been issued with regard to deportations ordered, and, as a
result, the remainder of the eight thousand, minus the
twelve hundred, the young people probably, fled to the
mountains or the vicinity and went into hiding – so that
those who were not prepared or able to flee were those who
remained. At that point the envoy, the Reich
Plenipotentiary …Neubacher realized that if these twelve
hundred were deported, there would be no way of reaching the
others, and he, therefore, sent a report to the Foreign
Ministry with the request that the Chief of the Security
Police and the SD take a decision.

Dr. Servatius: Witness, you have not replied to the
question at all. Perhaps you did not understand it. It was
why these twelve hundred who were the remainder are called
here “of no interest” – they must have possessed some
characteristic which led to this expression of lack of
interest in them. Perhaps you should read this letter
again, this time more carefully.

Accused: The reason why they are of no interest is
because – this is what I would assume – they are people who
are not fit, whereas those who – let us say in military
terms – are more important have escaped to the hills or the
vicinity. That is what I would assume to be the reason.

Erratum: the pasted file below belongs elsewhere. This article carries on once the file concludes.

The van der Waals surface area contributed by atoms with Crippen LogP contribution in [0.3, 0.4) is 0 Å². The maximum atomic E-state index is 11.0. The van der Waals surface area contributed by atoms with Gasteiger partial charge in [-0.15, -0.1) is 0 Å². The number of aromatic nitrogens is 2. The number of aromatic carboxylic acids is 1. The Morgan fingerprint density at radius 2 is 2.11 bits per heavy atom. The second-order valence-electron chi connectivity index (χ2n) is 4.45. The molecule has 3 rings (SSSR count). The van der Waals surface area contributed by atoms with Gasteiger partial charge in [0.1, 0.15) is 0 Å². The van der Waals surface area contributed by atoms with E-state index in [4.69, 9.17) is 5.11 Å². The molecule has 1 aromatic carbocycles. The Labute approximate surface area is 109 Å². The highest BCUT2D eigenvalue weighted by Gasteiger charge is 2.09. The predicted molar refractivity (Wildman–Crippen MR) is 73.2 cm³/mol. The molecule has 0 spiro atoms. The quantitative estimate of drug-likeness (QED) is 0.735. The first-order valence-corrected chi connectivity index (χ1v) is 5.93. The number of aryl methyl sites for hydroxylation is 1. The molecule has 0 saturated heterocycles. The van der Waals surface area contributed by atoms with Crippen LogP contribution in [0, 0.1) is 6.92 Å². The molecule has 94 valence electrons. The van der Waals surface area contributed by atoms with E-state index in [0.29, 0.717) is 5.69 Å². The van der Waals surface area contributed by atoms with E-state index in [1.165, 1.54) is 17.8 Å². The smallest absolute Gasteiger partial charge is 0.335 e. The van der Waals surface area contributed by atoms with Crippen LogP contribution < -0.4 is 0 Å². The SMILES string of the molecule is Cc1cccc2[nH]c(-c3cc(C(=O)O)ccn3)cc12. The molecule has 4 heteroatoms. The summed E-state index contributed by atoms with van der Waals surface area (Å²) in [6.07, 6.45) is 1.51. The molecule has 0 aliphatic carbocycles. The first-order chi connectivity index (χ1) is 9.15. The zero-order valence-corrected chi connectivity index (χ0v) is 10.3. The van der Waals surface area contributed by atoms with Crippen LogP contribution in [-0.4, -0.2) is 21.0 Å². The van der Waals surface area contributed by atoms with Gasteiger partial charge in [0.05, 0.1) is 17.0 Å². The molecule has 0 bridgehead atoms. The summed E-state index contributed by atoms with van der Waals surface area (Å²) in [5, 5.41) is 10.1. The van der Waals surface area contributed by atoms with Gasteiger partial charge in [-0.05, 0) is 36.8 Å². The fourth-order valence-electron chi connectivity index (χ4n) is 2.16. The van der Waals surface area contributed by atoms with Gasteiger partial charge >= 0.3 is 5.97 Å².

Presiding Judge: Very well.

Judge Halevi: It says there also: “Those who were of much
greater interest politically.” Not militarily, but
politically more interesting.

Presiding Judge: Since the Accused did not write this
letter, I do not consider that much significance is to be
attached to the interpretations of the Accused.

Dr. Servatius: I come now to exhibit T/992.

Attorney General: I crave the Court’s indulgence: we have in
the meanwhile received the translation about which the Court
enquired. If the Court is interested in seeing how we
deciphered and translated the passage – we considered this
to be two separate comments. The Accused himself deciphered
the writing. It is referred to on pages 347 and following
of his Statement.

Dr. Servatius: T/992, document No. 235. This is a solemn
declaration by Wisliceny, dated 27 June 1946, drawn up in
Bratislava. In it Wisliceny outlines his activities in
Greece, and on page 3 he says that he went to see Eichmann,
and asked him to call a temporary halt to deportations
because of an epidemic of spotted fever. On the next page,
page 4, he repeats this and says, “since the chief army